A Comparative Analysis of the Social Situation Between Carbon-intensive and Noncarbon-intensive Regions


Roman Römisch and Larysa Tamilina

wiiw Working Paper No. 235, November 2023
53 pages including 6 Tables and 11 Figures

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This study focuses on the social situation in carbon-intensive regions and the role of migration in defining its quality. The analysis examines whether carbon-intensive areas, especially those with large outward migration, are more vulnerable to adverse social trends than other regions. Our findings reveal a robust association between the processes of decarbonisation and migration, which collectively exert a significant impact on the social conditions within EU regions. This influence is assessed using various indicators, such as the Social Progress Index, employment rates, availability of hospital beds, access to preschool education, and the prevalence of severe material deprivation. We demonstrate that compared to noncarbon-intensive regions, carbon-intensive regions, compelled as they are to undergo structural changes to meet environmental requirements, have a diminished capacity to offer their residents satisfactory employment opportunities and a high quality of social life. Moreover, if carbon-intensive regions experience the challenge of negative net migration, their social development is highly likely to face a notable deterioration. On the other hand, in cases where inward migration predominates, regions at risk of decarbonisation tend to exhibit minor deterioration – and even outperform the noncarbon-intensive group experiencing outward migration.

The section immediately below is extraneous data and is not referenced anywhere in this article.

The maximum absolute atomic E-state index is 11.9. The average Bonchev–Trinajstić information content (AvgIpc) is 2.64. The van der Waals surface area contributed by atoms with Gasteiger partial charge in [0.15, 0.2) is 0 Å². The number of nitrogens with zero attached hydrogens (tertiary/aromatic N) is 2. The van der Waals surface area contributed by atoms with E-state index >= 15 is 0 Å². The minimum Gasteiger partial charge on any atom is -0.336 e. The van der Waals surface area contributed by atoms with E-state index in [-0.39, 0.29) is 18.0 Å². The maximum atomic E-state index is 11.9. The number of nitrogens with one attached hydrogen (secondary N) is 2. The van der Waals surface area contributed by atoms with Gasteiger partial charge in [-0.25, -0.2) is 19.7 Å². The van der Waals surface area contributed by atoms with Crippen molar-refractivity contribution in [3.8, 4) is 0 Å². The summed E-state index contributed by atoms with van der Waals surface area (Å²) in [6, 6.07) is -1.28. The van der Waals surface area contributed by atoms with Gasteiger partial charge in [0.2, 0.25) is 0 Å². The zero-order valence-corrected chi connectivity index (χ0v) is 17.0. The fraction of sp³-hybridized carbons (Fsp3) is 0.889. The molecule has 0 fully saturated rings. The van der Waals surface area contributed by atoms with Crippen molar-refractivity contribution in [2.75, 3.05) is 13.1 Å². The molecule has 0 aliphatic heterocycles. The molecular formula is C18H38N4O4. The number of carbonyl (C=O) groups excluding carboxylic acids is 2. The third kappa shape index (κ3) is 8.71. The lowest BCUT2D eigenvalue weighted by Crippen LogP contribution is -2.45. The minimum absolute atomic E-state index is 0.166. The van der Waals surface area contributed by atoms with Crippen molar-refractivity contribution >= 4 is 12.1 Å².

Keywords: decarbonisation, migration, social situation, EU-SPI, EU regions

JEL classification: Q01, R23, I31

Countries covered: European Union

Research Areas: Regional Development